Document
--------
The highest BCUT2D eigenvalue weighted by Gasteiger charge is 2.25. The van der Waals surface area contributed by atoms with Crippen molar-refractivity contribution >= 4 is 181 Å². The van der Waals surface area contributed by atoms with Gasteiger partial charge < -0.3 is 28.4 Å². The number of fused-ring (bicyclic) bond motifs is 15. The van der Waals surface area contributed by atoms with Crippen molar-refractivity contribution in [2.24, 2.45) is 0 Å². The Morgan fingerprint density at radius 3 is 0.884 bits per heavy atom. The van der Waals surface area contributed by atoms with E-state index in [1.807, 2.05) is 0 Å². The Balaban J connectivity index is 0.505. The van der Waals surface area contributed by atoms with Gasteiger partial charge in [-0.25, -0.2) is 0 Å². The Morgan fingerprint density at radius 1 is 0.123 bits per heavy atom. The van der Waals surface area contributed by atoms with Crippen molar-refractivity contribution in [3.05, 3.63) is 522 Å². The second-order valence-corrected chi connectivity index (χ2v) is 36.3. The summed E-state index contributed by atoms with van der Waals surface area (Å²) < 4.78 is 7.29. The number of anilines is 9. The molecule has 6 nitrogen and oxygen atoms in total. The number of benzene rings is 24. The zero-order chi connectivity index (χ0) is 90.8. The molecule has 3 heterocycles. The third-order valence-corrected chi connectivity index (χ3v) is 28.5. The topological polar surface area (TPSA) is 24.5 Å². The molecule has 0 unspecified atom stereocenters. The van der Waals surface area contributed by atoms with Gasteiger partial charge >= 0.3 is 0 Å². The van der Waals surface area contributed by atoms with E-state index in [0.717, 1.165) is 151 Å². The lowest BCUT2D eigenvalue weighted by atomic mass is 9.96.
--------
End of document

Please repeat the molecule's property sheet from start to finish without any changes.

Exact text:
The highest BCUT2D eigenvalue weighted by Gasteiger charge is 2.25. The van der Waals surface area contributed by atoms with Crippen molar-refractivity contribution >= 4 is 181 Å². The van der Waals surface area contributed by atoms with Gasteiger partial charge < -0.3 is 28.4 Å². The number of fused-ring (bicyclic) bond motifs is 15. The van der Waals surface area contributed by atoms with Crippen molar-refractivity contribution in [2.24, 2.45) is 0 Å². The Morgan fingerprint density at radius 3 is 0.884 bits per heavy atom. The van der Waals surface area contributed by atoms with E-state index in [1.807, 2.05) is 0 Å². The Balaban J connectivity index is 0.505. The van der Waals surface area contributed by atoms with Gasteiger partial charge in [-0.25, -0.2) is 0 Å². The Morgan fingerprint density at radius 1 is 0.123 bits per heavy atom. The van der Waals surface area contributed by atoms with Crippen molar-refractivity contribution in [3.05, 3.63) is 522 Å². The second-order valence-corrected chi connectivity index (χ2v) is 36.3. The summed E-state index contributed by atoms with van der Waals surface area (Å²) < 4.78 is 7.29. The number of anilines is 9. The molecule has 6 nitrogen and oxygen atoms in total. The number of benzene rings is 24. The zero-order chi connectivity index (χ0) is 90.8. The molecule has 3 heterocycles. The third-order valence-corrected chi connectivity index (χ3v) is 28.5. The topological polar surface area (TPSA) is 24.5 Å². The molecule has 0 unspecified atom stereocenters. The van der Waals surface area contributed by atoms with Gasteiger partial charge >= 0.3 is 0 Å². The van der Waals surface area contributed by atoms with E-state index in [0.717, 1.165) is 151 Å². The lowest BCUT2D eigenvalue weighted by atomic mass is 9.96.